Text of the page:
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simple problem:

given the following program:

#include <stdio.h>

inline void addEmUp(int a, int b, int * result)
    if (result) {
        *result = a+b;

int main(int argc, const char * argv[])
    int i;
    addEmUp(1, 2, &i);

    return 0;

I get a linker error...

Undefined symbols for architecture x86_64:
  _addEmUp", referenced from:
      _main in main.o
ld: symbol(s) not found for architecture x86_64
clang: error: linker command failed with exit code 1 (use -v to see invocation)

seems as though it doesn't bother to compile it.

it shouldn't need to be static, I wouldn't think, based on what I have read in:
Linker error inline function (as this is in a different object, and dealing with 2 definitions rather than zero)

This is a related link, but it is c++ and I don't think it is good practice in std C to put code in the header:
inline function linker error

compiler info:

cc --version
Apple LLVM version 4.2 (clang-425.0.28) (based on LLVM 3.2svn)
Target: x86_64-apple-darwin12.3.0
Thread model: posix

compilation example:

# cc main.c 
Undefined symbols for architecture x86_64:
  "_addEmUp", referenced from:
      _main in main-sq3kr4.o
ld: symbol(s) not found for architecture x86_64
clang: error: linker command failed with exit code 1 (use -v to see invocatio
share|improve this question
which command you used to compile? –  rakib May 24 '13 at 17:33
What compiler are you using? –  Evans May 24 '13 at 17:33
it is clang in xcode 4.6.2 –  Grady Player May 24 '13 at 17:34

2 Answers 2

up vote 5 down vote accepted

Paragraph 7 of section 6.7.4 says:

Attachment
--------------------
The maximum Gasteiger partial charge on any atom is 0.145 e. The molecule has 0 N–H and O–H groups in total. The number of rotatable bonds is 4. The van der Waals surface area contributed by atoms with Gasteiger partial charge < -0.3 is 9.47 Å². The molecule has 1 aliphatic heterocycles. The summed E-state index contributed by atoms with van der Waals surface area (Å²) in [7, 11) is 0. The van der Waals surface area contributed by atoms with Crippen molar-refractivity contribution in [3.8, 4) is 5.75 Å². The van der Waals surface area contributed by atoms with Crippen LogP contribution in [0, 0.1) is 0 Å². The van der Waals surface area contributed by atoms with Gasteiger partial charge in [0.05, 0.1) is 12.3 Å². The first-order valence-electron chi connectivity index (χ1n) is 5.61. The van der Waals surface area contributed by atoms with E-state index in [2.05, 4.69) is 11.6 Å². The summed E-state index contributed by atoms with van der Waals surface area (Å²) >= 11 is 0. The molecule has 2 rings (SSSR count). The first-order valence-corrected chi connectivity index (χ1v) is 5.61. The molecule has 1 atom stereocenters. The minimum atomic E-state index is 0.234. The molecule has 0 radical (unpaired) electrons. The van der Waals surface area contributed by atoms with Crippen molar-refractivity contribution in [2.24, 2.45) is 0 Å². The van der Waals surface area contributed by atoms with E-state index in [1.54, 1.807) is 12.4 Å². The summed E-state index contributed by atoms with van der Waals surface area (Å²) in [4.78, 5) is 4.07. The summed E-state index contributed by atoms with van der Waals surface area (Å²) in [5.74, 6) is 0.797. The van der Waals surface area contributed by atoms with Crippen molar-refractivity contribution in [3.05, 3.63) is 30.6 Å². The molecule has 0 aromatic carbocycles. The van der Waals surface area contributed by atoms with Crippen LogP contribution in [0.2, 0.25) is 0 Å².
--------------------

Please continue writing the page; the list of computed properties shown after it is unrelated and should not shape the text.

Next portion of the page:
Any function with internal linkage can be an inline function. For a function with external linkage, the following restrictions apply: If a function is declared with an inline function specifier, then it shall also be defined in the same translation unit. If all of the file scope declarations for a function in a translation unit include the inline function specifier without extern, then the definition in that translation unit is an inline definition. An inline definition does not provide an external definition for the function, and does not forbid an external definition in another translation unit. An inline definition provides an alternative to an external definition, which a translator may use to implement any call to the function in the same translation unit. It is unspecified whether a call to the function uses the inline definition or the external definition.

Your file does not contain an external definition of addEmUp, and the compiler chose to use the external definition in the call in main.

Provide an external definition, or declare it as static inline.

share|improve this answer
static inline didn't work (at least not in the real project; didnt try sample one)... I found a Objective-C specific macro that does work, I am in the process of updating. –  Grady Player May 24 '13 at 17:57
static inline ought to work, though. Can you boil it down far enough that the linker error remains but the code is small enough for SO? –  Daniel Fischer May 24 '13 at 17:59
yes it does work in the sample. upvote and answer! –  Grady Player May 24 '13 at 18:01
It ought to work in the real project too if it's used in only one file. Well, you always have the option to provide an external definition to fall back to. –  Daniel Fischer May 24 '13 at 18:03
here is the clang reference detailing the difference: clang.llvm.org/compatibility.html#inline –  Grady Player May 31 '13 at 17:26

Try adding the "-O" option to your compiler command. Inlining is turned on only when optimization is enabled.

share|improve this answer
that does take the linker error away, but shouldn't it just ignore the keyword if it cant inline... as it is just a hint anyway –  Grady Player May 24 '13 at 17:51
That's what GCC does. Clang tries to comply with C99, which has a slightly different interpretation seems like, which is why you are running into this issue. clang.llvm.org/compatibility.html#inline –  Ziffusion May 24 '13 at 18:01
good research +1 –  Grady Player May 24 '13 at 18:02

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